On the August 22 edition of "NBC Nightly News," host Brian Williams described a gas station in Illinois that accidentally sold unleaded fuel for 30 cents. He sarcastically recounted the story this way:
"The pumps were quickly shut down amid fears that oil company profits might plummet. But for one brief, shining moment, we the consumers won. It was like the old days before you needed to refinance your home to refill your tank."
It should be noted, according to New York magazine, that Brian Williams makes $4 million a year. Sounding a bit like a radio DJ dedicating a song, the "Nightly News" anchor also announced that the story was "for all those who quietly suffer at the gas pump every day across this country, watching those numbers fly by."
This isn't exactly media bias, but since the myth of the conservative corporation is one of my personal favorites to demolish, I couldn't help but link to a Human Events study showing that conservative groups get far less money from Fortune 100 companies than liberal groups do. Here's an excerpt:
are all over this example of just how lazy Hezbollah has become in
their efforts to provide fake news. The official Hezbollah
(with an appropriate Iranian URL) is showing a picture of a ship being
ripped apart in an explosion. Hezbollah claims that the ship was an
Israeli ship hit by a Hezbollah missile.
The top picture below is the photo as shown on Hezbollah's site.
And Hezbollah did hit an Israel ship, the
INS Hanit, a Saar
5 class missile boat, most likely with an Iranian-made C-701
"Kosar" type missile, on July 14, 2006.
Note the damage (most noticeably the scorch marks) near the
waterline directly under the Hanit's
helicopter hanger, roughly three-quarters of the way to the stern. Note
also that while the ship was reported to have serious internal damage
and four Israeli sailors died in the attack, the ship is largely
intact, the keel unbroken, and the ship otherwise, from this view,
externally undamaged, where the ship in the Hezbollah photo to has
literally been broken by the blast, the aft half of the ship behind the
explosion several degrees out of alignment with the fore.
Amnesty International seems to have missed the obvious. And, in other news, the sun rose in the East today.
Read the report here. Then, when you're done, read about how Hezbullah hidesbehindcivilians. Amnesty International, as usual, shows itself to be as reputable as Kofi Annan.
I'm working on skimming through the report to pick out the most rediculous quotes.
Hillary Rodham Clinton is featured in a flattering black-and-white photo on the cover of Time magazine this week -- the 10th cover story for Hillary Clinton since she appeared on the national scene hitched to Bill Clinton's wagon in 1992. That's got to be a record of sorts. But one thing was very different this time. The headline featured a poll question with two little boxes to check: "LOVE HER" or "HATE HER."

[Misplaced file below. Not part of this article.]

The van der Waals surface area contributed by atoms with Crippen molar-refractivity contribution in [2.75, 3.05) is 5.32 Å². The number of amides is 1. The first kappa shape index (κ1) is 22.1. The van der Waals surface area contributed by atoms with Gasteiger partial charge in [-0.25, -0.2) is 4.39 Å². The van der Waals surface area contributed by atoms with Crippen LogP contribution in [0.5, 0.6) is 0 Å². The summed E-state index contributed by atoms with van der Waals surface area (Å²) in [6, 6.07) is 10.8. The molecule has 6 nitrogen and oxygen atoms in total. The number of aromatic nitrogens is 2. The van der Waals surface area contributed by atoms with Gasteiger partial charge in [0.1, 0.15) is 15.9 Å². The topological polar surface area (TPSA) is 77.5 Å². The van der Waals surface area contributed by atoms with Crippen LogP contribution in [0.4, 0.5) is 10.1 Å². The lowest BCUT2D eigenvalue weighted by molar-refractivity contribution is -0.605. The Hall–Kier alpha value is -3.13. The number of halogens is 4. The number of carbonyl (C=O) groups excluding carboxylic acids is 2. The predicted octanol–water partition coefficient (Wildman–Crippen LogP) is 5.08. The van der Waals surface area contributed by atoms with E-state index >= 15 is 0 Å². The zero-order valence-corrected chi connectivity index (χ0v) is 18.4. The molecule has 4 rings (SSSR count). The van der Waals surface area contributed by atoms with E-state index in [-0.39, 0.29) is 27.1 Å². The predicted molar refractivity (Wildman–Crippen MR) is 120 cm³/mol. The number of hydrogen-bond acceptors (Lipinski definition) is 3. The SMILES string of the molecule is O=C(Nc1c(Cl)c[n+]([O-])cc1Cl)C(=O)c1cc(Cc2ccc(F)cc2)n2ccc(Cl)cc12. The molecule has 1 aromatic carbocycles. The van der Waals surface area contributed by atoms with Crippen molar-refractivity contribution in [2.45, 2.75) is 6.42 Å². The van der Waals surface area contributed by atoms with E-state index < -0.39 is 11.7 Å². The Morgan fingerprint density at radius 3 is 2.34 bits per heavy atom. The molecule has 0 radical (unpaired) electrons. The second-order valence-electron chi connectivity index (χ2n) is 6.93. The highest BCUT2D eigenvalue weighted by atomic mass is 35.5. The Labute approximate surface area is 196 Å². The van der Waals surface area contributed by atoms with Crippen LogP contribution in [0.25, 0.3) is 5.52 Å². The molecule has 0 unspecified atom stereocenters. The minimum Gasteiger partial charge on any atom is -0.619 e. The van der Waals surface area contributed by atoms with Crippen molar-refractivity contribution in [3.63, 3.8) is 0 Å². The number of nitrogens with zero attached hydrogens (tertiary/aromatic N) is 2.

What? Someone might not love her? This must be the handiwork of Time's new Managing Editor, Richard Stengel. He’s made a public fuss about his desire to see Time be a major player in the shaping of America's opinions.
This newest cover story is a departure from the norm, the royal covers she's so often received, with titles like "Ascent of a Woman," "Turning Fifty," "Hillary In Her Own Words," and the late-Lewinsky-scandal classic, "'It's Nobody's Business But Ours.'" The normal Time magazine Hillary cover could be mistaken for the cover of Ladies' Home Journal. (There was one exception. One cover in 1996 carried the caption "The Truth About Whitewater" and featured a harshly spotlighted Hillary, but it wasn't advertising a Time article inside, but a book excerpt from James Stewart's "Blood Sport.")
What does Maureen Dowd want? Her column of today is the latest evidence of a woman torn between the imperatives of modern feminism and a not-so-secret longing for more traditional domestic arrangements.
The topic of Ring-a-Ding-Bling [subscription required] is marriages in which the husband plays a decided second fiddle to the wife. You might think that Dowd-the-feminist would celebrate marriages in which women play the leading role. But, with one notable exception, she expresses little but scorn for husbands whose wives have the upper hand.
Mo's Exhibit A is the Britney Spears/Kevin Federline couple. Dowd begins by professing that "to make fun of Mr. Spears [would be] too easy — shooting tuna fish in a can, as they say." By referring to Federline as "Mr. Spears" Mo has of course mocked him already. Then, utterly ignoring her own precept, she proceeds to ruthlessly ridicule him, describing his recent attempt at rap music as "even more deliciously atrocious than anticipated," also letting us know that "the hip-hop community reacted with amused disdain."
That sounds suspiciously like the prevailing conventional mainstream media wisdom. If you read the article, however, you'll find that the general actually stated several times that this was really not the correct terminology to be describing the situation in Iraq, and stressed it repeatedly. No matter - statistics and studies have shown that few people read much farther than the headers and the first paragraph of any given news story, and the point is to implant in the reader's brain a framework before they even read the story. Mission accomplished. Click read more for the context the header doesn't provide.